“Adolescence is a stage that marked me personally,” Leo Adef explains. “I lived those years seeing and thinking about many things and meeting very different people. At that stage I think I became an observer.”
“Observer” is a good word to sum up the work of the Argentine photographer and filmmaker, who now splits his time between Barcelona and Buenos Aries. His work, whether focused on still or moving images is beautiful, but it also feels genuine, like he’s stylised real stuff instead of creating his own world. Unsurprisingly given what he says about the effect his own teenage years had on him, a lot of his work features young people, and he draws that line from his own experiences to the work he makes today.
“I think I still do something very similar. Meeting and observing young people of all styles and from different parts of the world. Fantasizing about different adolescences from the one I had. Trying to understand and connect with young people that are going through the same things I went through a few years ago – or are going through the things I didn’t have the courage to live through myself.”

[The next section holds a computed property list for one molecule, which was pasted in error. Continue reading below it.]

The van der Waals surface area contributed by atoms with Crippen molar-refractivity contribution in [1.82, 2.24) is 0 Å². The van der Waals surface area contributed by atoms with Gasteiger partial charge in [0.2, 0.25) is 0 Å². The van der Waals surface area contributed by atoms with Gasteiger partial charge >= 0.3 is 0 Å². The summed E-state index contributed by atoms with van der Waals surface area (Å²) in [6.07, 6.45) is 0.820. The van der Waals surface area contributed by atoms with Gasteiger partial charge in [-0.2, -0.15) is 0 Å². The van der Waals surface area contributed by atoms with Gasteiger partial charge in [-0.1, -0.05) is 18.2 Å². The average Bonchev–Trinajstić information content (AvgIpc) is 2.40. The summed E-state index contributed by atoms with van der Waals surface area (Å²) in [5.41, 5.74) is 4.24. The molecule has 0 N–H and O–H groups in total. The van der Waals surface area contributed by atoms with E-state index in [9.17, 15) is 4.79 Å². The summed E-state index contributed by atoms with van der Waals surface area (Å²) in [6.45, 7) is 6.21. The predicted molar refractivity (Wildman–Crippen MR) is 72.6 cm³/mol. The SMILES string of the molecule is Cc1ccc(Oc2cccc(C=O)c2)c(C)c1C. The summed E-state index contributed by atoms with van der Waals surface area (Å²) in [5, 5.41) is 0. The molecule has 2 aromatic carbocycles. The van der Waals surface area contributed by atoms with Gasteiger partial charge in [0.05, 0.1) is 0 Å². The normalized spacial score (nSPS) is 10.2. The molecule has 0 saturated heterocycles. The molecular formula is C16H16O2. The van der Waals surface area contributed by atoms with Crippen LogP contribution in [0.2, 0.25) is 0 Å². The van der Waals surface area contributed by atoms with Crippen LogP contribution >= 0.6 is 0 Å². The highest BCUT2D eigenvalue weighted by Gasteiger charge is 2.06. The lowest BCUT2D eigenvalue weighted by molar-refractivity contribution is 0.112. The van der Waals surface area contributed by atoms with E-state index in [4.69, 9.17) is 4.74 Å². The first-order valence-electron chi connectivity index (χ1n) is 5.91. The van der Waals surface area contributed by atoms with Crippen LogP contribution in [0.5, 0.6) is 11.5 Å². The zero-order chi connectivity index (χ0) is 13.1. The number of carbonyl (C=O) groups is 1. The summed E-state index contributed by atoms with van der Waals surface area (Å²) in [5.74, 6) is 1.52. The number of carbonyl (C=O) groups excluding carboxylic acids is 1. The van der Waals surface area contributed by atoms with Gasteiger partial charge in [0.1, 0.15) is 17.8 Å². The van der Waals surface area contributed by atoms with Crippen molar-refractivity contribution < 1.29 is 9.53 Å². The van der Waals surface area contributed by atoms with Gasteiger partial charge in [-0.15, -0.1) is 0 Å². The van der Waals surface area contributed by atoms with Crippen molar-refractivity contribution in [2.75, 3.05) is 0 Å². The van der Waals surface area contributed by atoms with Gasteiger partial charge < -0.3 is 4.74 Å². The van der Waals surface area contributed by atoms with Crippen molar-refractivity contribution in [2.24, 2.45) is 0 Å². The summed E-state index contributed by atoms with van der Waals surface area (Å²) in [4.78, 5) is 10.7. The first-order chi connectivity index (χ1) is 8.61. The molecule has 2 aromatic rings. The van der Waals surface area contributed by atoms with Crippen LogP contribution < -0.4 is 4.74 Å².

It was as a teenager he started capturing the world around him with his cameras, but it wasn’t always easy to stay true to his own creative vision.
“I think the greatest challenge was always to not lose the passion when things didn’t go as expected,” he says. “ It’s not easy trying to earn a living from personal projects, trying to work on things that are faithful to what you believe and feel.
“But over time, I realized that although it’s a longer road, you can do it. It’s super gratifying to start seeing that different artists, brands and media are interested in that point of view, and to collaborate with them doing what I love the most.”
Now he’s very in-demand – whether it’s branded work for Yves Saint Laurent, music videos for Tofel Santana and MNKYBSNSS, shorts for i-D and Nowness or his personal photo series, Leo creates beguiling visuals, supercharged with sexuality.
His interest is not so much in changing gender roles or broad-brush social commentary, but rather the individual ways we all create our identities, how we work out who we are.
“I don’t intend to give a specific message, but only to get to know and portray the different stories about this time of life,” Leo explains. “In every youth I see the moment of growth in a very different way, according to where they live, their environments, their interests.
“I’m interested in seeing how each kid builds their personality, their style and their way of expressing themselves, leaving behind the labels that come with conditions and limits.”
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